We asked Dr. Sharon Littzi, owner of Aesthetic Dermatology of Fairfield County in New Canaan, what her secret is for picture perfect skin during the cold winter months.
Q: What is the most essential thing we can do to care for our skin in the winter?
A: There are three things, and all involve using specific products. Moisturize, use sun protection for exposed areas, and get enough Vitamin D.
Most people don’t realize that your skin is the primary barrier to the external world. If the skin is dry, it’s compromised, and can have tiny, little holes through which various infections, viruses and fungus can enter our body. Dry skin also makes you look more wrinkly.
Q: What would you recommend as a typical morning skin care routine?
A: First thing, use a gentle cleanser with a few, simple ingredients like oatmeal or sesame that are natural and organic (Whole Foods has great options). I always advise clients that if you wouldn’t eat the ingredients in a certain product, you probably shouldn’t put the product on your skin. I like natural sesame or green tea soaps that we sell as part of our Premier line of skin care products in the office. These items are 100% organic and have been chemically tested to make sure there are no pesticides, additives or GMOs.
After cleaning your face, apply a medium weight moisturizer to hydrate the skin in winter. When choosing a moisturizer, two good ingredients to look for are borage (a natural herb) and hyaluronic acid. Hyaluronic acid may be purchased in pure form, which absorbs 200x the amount of water, so once applied to the skin it will stay hydrated.
Q: Why is it important to use sunscreen in the winter?
A: Even in winter, I don’t recommend getting sun on the face, because 90% of aging is due to sun damage. Although the sun isn’t as strong in winter, you’re still getting the damaging UVA rays (that make you tan) and UVB rays (that cause deeper skin damage). Just getting in and out of a car is enough exposure to get sun damage. Apply your sunscreen after moisturizing, and before you put on make up. The tinted sunscreens on the market are great. Don’t forget to moisturize and sunscreen your hands, too!
Q: What do you recommend for moisturizing the body?
A: Two great oils for the skin are coconut and jojoba. These organic based oils can be applied to damp skin after a shower or bath, and are available at a health food stores or grocery stores like Whole Foods.
Aloe is great at hydrating and soothing dry skin—you can squeeze it straight from the leaf or buy organic bottled aloe in stores. Taking oatmeal baths is another great way to stave off dry skin. Aveeno is a good brand, or you can make your own by grinding up organic oatmeal in a blender until it becomes a powder, and sprinkle some into your bathwater to help keep skin moisturized. You can also add eucalyptus or lavender oil to the bath. People who are highly allergic may need to be careful of essential oils.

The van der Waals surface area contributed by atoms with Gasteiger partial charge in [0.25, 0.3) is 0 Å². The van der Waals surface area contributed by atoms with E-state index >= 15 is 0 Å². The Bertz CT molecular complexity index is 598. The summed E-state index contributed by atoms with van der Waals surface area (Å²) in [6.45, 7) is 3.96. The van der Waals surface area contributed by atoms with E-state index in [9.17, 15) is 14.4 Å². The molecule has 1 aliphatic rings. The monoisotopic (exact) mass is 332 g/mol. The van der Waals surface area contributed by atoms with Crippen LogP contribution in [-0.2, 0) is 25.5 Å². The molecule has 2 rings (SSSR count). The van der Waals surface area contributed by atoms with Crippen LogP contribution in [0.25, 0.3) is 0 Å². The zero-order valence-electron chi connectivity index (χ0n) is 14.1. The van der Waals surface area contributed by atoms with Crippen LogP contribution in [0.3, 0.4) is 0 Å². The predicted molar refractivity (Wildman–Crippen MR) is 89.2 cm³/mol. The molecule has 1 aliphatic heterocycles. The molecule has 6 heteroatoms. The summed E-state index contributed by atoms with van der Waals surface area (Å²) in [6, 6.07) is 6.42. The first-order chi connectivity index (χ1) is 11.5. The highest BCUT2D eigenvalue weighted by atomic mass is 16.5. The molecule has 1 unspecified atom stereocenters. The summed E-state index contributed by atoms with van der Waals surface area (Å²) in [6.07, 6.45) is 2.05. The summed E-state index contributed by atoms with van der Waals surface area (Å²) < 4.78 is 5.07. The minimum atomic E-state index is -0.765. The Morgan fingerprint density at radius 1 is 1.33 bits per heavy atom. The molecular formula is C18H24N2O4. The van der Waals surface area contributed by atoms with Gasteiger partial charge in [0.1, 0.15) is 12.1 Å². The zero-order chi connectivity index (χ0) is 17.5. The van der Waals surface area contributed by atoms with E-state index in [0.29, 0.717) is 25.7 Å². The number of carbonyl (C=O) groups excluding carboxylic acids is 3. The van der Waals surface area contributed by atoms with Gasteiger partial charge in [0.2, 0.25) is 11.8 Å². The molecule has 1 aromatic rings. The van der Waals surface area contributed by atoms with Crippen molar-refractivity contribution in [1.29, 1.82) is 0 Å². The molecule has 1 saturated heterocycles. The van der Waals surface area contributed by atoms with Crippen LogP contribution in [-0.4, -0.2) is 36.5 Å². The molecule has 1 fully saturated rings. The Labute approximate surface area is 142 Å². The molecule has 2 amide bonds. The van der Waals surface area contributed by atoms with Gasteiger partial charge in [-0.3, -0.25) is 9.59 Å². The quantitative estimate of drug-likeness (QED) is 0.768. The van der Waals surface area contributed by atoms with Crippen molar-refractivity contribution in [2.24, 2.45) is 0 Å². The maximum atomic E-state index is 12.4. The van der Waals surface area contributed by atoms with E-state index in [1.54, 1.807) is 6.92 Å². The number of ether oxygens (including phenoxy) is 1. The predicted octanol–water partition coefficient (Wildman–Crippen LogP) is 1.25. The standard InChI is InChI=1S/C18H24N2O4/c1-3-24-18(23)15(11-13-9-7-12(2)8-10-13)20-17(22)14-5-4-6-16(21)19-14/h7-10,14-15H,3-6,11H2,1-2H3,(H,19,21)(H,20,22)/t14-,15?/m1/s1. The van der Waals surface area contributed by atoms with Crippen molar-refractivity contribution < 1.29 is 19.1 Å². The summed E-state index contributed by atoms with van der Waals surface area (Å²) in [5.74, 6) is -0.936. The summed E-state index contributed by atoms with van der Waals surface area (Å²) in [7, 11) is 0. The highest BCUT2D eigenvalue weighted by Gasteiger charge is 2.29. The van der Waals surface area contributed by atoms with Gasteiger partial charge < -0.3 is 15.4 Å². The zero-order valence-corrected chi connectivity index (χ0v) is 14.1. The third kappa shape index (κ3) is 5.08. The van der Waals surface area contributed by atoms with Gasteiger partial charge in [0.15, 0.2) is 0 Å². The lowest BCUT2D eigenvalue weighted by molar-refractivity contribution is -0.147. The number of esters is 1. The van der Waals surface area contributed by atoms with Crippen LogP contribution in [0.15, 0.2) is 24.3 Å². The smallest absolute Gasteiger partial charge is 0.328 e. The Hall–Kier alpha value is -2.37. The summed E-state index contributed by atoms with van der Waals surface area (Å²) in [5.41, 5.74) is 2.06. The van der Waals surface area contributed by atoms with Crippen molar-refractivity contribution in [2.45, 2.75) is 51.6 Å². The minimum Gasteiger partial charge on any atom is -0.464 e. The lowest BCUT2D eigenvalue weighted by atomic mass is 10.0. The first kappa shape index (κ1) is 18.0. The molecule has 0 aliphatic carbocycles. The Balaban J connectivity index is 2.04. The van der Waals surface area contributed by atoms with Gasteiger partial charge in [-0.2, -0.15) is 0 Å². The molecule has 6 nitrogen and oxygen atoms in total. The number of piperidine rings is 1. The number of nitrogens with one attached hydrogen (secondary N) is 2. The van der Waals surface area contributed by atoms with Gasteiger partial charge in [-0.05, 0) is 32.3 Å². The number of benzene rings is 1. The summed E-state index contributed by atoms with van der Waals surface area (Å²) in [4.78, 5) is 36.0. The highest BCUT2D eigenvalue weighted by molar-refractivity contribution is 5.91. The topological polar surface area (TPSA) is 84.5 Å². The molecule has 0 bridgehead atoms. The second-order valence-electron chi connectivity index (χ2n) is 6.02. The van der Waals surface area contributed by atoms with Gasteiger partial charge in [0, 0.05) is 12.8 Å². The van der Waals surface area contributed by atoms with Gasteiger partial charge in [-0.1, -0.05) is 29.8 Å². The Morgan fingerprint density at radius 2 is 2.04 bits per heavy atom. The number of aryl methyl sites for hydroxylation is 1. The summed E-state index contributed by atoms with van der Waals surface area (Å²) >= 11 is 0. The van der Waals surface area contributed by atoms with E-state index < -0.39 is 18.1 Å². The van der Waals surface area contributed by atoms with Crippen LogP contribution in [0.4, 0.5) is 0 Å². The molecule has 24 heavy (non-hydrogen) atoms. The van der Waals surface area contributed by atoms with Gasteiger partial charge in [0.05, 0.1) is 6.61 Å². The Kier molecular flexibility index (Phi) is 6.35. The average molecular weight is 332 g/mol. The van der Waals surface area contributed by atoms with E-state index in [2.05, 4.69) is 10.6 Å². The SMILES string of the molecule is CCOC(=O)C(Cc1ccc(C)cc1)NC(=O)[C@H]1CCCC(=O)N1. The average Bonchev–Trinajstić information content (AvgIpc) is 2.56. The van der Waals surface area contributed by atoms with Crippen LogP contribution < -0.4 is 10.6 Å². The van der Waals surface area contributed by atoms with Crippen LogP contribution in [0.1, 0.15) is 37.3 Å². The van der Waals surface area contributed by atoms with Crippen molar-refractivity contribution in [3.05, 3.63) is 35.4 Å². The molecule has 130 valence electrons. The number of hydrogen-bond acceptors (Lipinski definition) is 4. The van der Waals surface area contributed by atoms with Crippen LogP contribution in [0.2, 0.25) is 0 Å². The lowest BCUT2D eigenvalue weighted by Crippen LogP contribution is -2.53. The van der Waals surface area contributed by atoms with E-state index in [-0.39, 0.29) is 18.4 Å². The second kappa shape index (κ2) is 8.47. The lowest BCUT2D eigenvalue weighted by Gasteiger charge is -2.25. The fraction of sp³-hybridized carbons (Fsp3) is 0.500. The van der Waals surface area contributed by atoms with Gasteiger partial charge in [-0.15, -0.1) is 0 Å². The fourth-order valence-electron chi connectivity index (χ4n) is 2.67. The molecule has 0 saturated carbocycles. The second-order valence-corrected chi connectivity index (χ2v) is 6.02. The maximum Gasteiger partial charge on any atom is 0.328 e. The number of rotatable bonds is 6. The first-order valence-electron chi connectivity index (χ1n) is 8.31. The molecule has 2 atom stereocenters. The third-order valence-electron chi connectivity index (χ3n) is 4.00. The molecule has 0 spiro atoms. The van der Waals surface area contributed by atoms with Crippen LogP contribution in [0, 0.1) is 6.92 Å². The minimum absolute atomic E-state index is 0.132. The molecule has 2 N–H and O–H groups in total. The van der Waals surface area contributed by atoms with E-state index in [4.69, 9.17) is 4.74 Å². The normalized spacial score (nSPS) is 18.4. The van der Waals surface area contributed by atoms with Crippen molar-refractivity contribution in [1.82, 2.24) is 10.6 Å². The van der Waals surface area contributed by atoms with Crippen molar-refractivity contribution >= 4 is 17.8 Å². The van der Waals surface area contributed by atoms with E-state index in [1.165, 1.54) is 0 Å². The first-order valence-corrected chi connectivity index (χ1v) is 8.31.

Q: Why is Vitamin D so important?
A: Vitamin D performs over 2000 enzymatic actions in the body, affects our moods and energy levels, is important for healthy bones, and can protect us from diseases like cancer. This vitamin is manufactured by the skin when it’s exposed to UVB rays from natural sunlight. During the winter months when most of our skin is covered, our bodies don’t produce as much Vitamin D as we need to stay healthy. It’s difficult to get enough of this vitamin through our diet, so the only other way is to take a Vitamin D3 supplement, at least 2000iu per day (1000 iu for children).
Q: Are there other supplements you recommend taking in winter?
A: Yes. Many people are deficient in B Vitamins in our area of the country, especially women who take birth control pills. If you are deficient in these vitamins, you can have extremely dry skin, and other serious problems involving detoxification, energy and brain function. Ask your doctor about taking a quality B-complex supplement that includes the full range of B vitamins—don’t just take one specific B Vitamin—it can throw off the other Bs and their functions.
Q: How do you treat rashes, eczema or dry spots that appear in winter?
A: Most of the time, moisturizing can help. If the irritated area doesn’t clear up after several days, or if there is any yellowish crusting or oozing, you need to see a doctor, who might prescribe a cream like Hydrocortisone.
Q: What other ways can we keep our skin healthy in winter?
A: Hydrate, hydrate, hydrate. Drink water all day long—at least 64 ounces a day. If you’re not sure you’re getting enough fluids, do the pinch test. Pinch the skin on the surface of your hand, then let go. If the skin bounces back quickly, you’re probably ok, but if the skin doesn’t spring back right away, you might be dehydrated.
Q: Is there anything specific we can do for healthy hair and nails?
A: You’ll probably need to moisturize these more in winter. Use good, natural organic conditioners. I recommend the Organix brand of hair care products—the keratin one, especially. I also suggest applying a thick foot cream at night or just after the shower. Keep in mind that dry skin on your feet will increase your chance of getting Athlete’s Foot fungus. If your feet have dry spots that don’t go away with moisturizer, see a doctor. During winter time our hands are exposed to so many chemicals, so keep your hands washed and moisturized. Remember to check products’ labels and choose ones with natural ingredients. Whatever you put on your skin, you are actually ingesting.
Do you have any new exciting services to offer?
A: Yes! Beginning in February we will offer “Forever Young BBL Therapy”, a new laser therapy that reverses the sign of aging through light.
Aesthetic Dermatology of Fairfield County
1 Morse Court, New Canaan; 203-966-2336